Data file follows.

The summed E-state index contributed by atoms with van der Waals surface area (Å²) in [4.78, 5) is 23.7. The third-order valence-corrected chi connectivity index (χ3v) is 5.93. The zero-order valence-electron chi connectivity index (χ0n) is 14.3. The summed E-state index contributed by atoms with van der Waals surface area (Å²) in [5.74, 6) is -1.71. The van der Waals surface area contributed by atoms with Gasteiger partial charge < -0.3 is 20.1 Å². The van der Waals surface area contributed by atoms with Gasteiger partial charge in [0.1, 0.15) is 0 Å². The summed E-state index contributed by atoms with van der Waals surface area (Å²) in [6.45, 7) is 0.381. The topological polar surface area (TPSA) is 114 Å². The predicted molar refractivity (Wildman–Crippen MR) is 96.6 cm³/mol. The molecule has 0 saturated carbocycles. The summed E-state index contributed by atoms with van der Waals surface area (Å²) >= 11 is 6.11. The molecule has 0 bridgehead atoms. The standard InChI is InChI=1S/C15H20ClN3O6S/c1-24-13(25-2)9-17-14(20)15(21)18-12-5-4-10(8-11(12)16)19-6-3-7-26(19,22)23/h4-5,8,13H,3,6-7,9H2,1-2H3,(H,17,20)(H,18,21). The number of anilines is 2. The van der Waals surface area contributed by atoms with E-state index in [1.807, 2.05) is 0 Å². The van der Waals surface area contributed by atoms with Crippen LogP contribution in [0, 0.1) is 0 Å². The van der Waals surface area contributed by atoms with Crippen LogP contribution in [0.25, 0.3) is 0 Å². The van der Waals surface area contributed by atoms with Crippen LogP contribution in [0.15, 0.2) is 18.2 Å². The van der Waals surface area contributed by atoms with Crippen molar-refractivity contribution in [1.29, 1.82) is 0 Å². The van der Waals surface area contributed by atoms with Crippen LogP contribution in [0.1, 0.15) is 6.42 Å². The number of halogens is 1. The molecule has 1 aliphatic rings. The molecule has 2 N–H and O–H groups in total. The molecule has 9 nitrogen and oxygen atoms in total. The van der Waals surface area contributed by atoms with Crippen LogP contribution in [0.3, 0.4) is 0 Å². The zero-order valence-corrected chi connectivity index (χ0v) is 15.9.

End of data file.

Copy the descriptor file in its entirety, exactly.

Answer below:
The summed E-state index contributed by atoms with van der Waals surface area (Å²) in [4.78, 5) is 23.7. The third-order valence-corrected chi connectivity index (χ3v) is 5.93. The zero-order valence-electron chi connectivity index (χ0n) is 14.3. The summed E-state index contributed by atoms with van der Waals surface area (Å²) in [5.74, 6) is -1.71. The van der Waals surface area contributed by atoms with Gasteiger partial charge < -0.3 is 20.1 Å². The van der Waals surface area contributed by atoms with Gasteiger partial charge in [0.1, 0.15) is 0 Å². The summed E-state index contributed by atoms with van der Waals surface area (Å²) in [6.45, 7) is 0.381. The topological polar surface area (TPSA) is 114 Å². The predicted molar refractivity (Wildman–Crippen MR) is 96.6 cm³/mol. The molecule has 0 saturated carbocycles. The summed E-state index contributed by atoms with van der Waals surface area (Å²) >= 11 is 6.11. The molecule has 0 bridgehead atoms. The standard InChI is InChI=1S/C15H20ClN3O6S/c1-24-13(25-2)9-17-14(20)15(21)18-12-5-4-10(8-11(12)16)19-6-3-7-26(19,22)23/h4-5,8,13H,3,6-7,9H2,1-2H3,(H,17,20)(H,18,21). The number of anilines is 2. The van der Waals surface area contributed by atoms with E-state index in [1.807, 2.05) is 0 Å². The van der Waals surface area contributed by atoms with Crippen LogP contribution in [0, 0.1) is 0 Å². The van der Waals surface area contributed by atoms with Crippen LogP contribution in [0.25, 0.3) is 0 Å². The van der Waals surface area contributed by atoms with Crippen LogP contribution in [0.15, 0.2) is 18.2 Å². The van der Waals surface area contributed by atoms with Crippen molar-refractivity contribution in [1.29, 1.82) is 0 Å². The van der Waals surface area contributed by atoms with Crippen LogP contribution in [0.1, 0.15) is 6.42 Å². The number of halogens is 1. The molecule has 1 aliphatic rings. The molecule has 2 N–H and O–H groups in total. The molecule has 9 nitrogen and oxygen atoms in total. The van der Waals surface area contributed by atoms with Crippen LogP contribution in [0.3, 0.4) is 0 Å². The zero-order valence-corrected chi connectivity index (χ0v) is 15.9.